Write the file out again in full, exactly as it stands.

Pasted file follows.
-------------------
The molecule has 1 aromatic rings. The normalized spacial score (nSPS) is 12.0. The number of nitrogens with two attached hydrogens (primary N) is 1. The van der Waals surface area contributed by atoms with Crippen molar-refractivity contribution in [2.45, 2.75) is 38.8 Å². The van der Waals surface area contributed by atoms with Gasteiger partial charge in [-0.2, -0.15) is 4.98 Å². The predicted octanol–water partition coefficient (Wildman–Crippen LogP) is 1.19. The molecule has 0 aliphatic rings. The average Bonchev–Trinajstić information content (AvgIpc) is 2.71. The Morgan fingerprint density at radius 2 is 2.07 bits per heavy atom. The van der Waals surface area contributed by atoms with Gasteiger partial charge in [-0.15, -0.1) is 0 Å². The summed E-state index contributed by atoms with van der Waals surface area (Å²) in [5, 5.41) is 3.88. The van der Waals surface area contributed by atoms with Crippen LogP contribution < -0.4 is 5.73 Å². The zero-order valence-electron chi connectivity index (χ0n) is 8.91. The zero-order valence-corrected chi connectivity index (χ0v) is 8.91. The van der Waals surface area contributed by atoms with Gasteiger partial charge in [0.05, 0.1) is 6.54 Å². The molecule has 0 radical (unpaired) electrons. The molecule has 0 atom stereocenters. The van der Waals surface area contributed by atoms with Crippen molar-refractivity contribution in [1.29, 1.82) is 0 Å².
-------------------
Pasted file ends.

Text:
The molecule has 1 aromatic rings. The normalized spacial score (nSPS) is 12.0. The number of nitrogens with two attached hydrogens (primary N) is 1. The van der Waals surface area contributed by atoms with Crippen molar-refractivity contribution in [2.45, 2.75) is 38.8 Å². The van der Waals surface area contributed by atoms with Gasteiger partial charge in [-0.2, -0.15) is 4.98 Å². The predicted octanol–water partition coefficient (Wildman–Crippen LogP) is 1.19. The molecule has 0 aliphatic rings. The average Bonchev–Trinajstić information content (AvgIpc) is 2.71. The Morgan fingerprint density at radius 2 is 2.07 bits per heavy atom. The van der Waals surface area contributed by atoms with Gasteiger partial charge in [-0.15, -0.1) is 0 Å². The summed E-state index contributed by atoms with van der Waals surface area (Å²) in [5, 5.41) is 3.88. The van der Waals surface area contributed by atoms with Crippen LogP contribution < -0.4 is 5.73 Å². The zero-order valence-electron chi connectivity index (χ0n) is 8.91. The zero-order valence-corrected chi connectivity index (χ0v) is 8.91. The van der Waals surface area contributed by atoms with Gasteiger partial charge in [0.05, 0.1) is 6.54 Å². The molecule has 0 radical (unpaired) electrons. The molecule has 0 atom stereocenters. The van der Waals surface area contributed by atoms with Crippen molar-refractivity contribution in [1.29, 1.82) is 0 Å².